Dear Dr Nina: How can we help our sister who has chronic fatigue?
My 40-year-old sister has a diagnosis of ME, or chronic fatigue. I will admit that none of us have been very supportive in the past as we didn't fully understand the condition and my sister, as a result, is very reluctant to communicate with us and keep us updated on her condition. I understand that there are a lot of conflicting views among the medical community on the condition. Could you explain what the condition is? Also, have you any advice on how we can support our sister?
Dr Nina replies: Chronic fatigue or ME (myalgic encephalopathy) is an illness that is recognised on symptoms alone. There is a broad range of symptoms that vary from person to person. No identifying cause is known and there is no test available to diagnose it. The course and duration of the condition is also very variable. Due to these factors, the condition can be difficult to recognise and diagnose and it can also be hard for patients to explain, and for friends and relatives to understand.
Core symptoms include fatigue that is persistent or recurrent and started at a specific time. This fatigue results in a substantial reduction in activity and may get worse after periods of exertion. One or more of the following symptoms should also be present: sleep problems, muscle or joint pain, headaches, tender lymph glands, a sore throat, cognitive changes ('mental fog'), flu-like illness, nausea and dizziness.
There are many illnesses that can have similar symptoms, so typically ME can take a while to diagnose. Those afflicted may end up having extensive blood tests, scans and physical investigations in order to rule out other significant illness. In order for ME to be diagnosed, symptoms must be present for more than four months in adults or three in children.
There is no treatment or cure for ME, but it is important to note that the majority of people improve over time. A healthy lifestyle can really help. It is important to eat well and nourish the body. Eating regularly throughout the day is best for energy levels. Good sleep hygiene and sleep management can help. Make sure to have a wind down time, and a comfortable and relaxing sleeping environment.
Rest periods during the day may be important, though these should be short lasting no longer than 30 minutes at a time. These rest periods could also be used to incorporate rest or breathing techniques and mindfulness that can aid relaxation. Many people with ME seek out alternative therapies. There is little evidence to support the majority of these in ME, but some find them helpful and so use them for symptom control. There is no evidence to support the use of vitamin and mineral supplements. If these are taken it is also important to ensure that extra high doses are not taken.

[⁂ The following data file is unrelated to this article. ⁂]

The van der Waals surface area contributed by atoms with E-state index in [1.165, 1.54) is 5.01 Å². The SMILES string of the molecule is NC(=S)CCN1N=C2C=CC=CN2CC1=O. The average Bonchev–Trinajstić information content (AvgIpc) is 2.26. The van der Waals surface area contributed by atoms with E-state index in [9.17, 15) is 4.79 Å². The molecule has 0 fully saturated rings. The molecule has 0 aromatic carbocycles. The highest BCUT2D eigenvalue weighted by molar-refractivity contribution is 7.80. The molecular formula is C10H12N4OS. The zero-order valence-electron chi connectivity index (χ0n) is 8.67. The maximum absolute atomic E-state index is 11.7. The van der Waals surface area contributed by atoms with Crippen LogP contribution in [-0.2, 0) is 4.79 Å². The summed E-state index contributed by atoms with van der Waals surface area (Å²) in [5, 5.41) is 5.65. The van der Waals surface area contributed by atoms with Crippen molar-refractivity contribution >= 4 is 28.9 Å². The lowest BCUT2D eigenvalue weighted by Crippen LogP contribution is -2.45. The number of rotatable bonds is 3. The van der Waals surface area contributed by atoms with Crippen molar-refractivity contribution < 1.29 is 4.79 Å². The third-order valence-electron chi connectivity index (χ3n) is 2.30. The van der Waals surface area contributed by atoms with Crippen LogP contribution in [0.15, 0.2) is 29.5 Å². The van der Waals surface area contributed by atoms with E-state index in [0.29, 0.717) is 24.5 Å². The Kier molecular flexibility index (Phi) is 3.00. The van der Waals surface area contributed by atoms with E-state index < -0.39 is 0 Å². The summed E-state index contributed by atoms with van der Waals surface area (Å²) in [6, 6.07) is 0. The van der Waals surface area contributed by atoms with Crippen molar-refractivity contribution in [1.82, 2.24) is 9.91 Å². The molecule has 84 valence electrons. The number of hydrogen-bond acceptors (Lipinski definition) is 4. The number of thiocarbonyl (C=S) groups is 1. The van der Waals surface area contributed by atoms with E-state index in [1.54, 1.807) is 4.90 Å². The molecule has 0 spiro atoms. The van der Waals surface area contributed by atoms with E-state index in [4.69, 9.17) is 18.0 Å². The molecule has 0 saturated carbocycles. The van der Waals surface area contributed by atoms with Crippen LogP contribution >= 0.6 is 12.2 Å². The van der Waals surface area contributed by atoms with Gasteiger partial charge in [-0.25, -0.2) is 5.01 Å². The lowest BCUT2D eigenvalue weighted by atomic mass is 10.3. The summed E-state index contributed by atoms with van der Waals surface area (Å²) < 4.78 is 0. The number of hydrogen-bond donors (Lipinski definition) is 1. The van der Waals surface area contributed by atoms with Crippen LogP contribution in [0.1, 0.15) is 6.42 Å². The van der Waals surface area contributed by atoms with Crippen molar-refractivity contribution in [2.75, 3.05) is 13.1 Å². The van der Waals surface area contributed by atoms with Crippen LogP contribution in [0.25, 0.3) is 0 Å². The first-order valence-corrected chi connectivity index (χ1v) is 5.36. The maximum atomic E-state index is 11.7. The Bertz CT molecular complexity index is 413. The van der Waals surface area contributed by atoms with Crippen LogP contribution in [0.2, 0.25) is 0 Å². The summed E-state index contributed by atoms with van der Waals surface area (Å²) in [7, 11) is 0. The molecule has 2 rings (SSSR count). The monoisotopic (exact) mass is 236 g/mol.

Prescription medicine doesn't help ME per se, however amitriptyline may help those with sleep problems or nerve pain. Cognitive behavioural therapies can help. They allow a greater understanding of the condition and the limitations it causes. Graded exercise can also help. This involves incorporating smaller short amounts of exercise into the daily routine and gradually increasing this as tolerated
There is little you can do to help your sister with the condition, as symptoms are really quite personal and varied. The most important thing is to leave the door open for communication, validate her symptoms and listen to her concerns. Most of those who suffer with ME aren't looking for family members to solve the problem and offers of "getting out" or "going to the gym" although well intended will not help.
Let your sister know you care, that you are there to support her and listen to her concerns and encourage her to seek medical support.
Q. My 11-year-old daughter’s knee sometimes clicks out of joint, which is very painful. The pain goes when she manages to straighten her leg. What could this be?
Dr Nina replies: The patella (or kneecap) is a disc of bone that protects the knee joint and helps the thigh muscles move the knee. The patella is one of three bones in the knee. The others are the tibia (lower leg) and femur (thigh). The quadriceps tendon connects the upper leg through the knee to the lower leg. If the patella sits in an unbalanced way, it can slip out of the joint, putting pressure on the femur and structures of the knee. All of these can cause pain.
Tight thigh muscles can also lead to knee and kneecap pain. Knee pain is most common during periods of rapid growth and front-of-knee pain is more common in girls than boys.
Causes include joint inflammation, pain radiating from the hip, a misaligned patella or ligament bone, or tendon damage. Recurrent dislocation of the patella may be due to loose ligaments surrounding the joint. This is more common in young girls. When the patella is in place it can glide smoothly over the surface of the femur on knee movement. If it clicks out of place, friction is created, leading to pain in the joint.
It is important to start with a check up at the GP. Your doctor can fully examine the lower limbs to try and narrow down the cause of knee pain or the joint dislocation. An x-ray may be advised. MRIs are rarely needed. If initial tests are normal, then physiotherapy will be advised.
A physio can fully assess the joints, muscle and surrounding structure and can prescribe exercises to help improve muscle tone surrounding the knee, which will improve strength and joint stability. For recurrent dislocation, a brace may be prescribed for a few weeks. This would usually allow healing of any injury that has occurred. Surgery is only very occasionally recommended.
Health & Living
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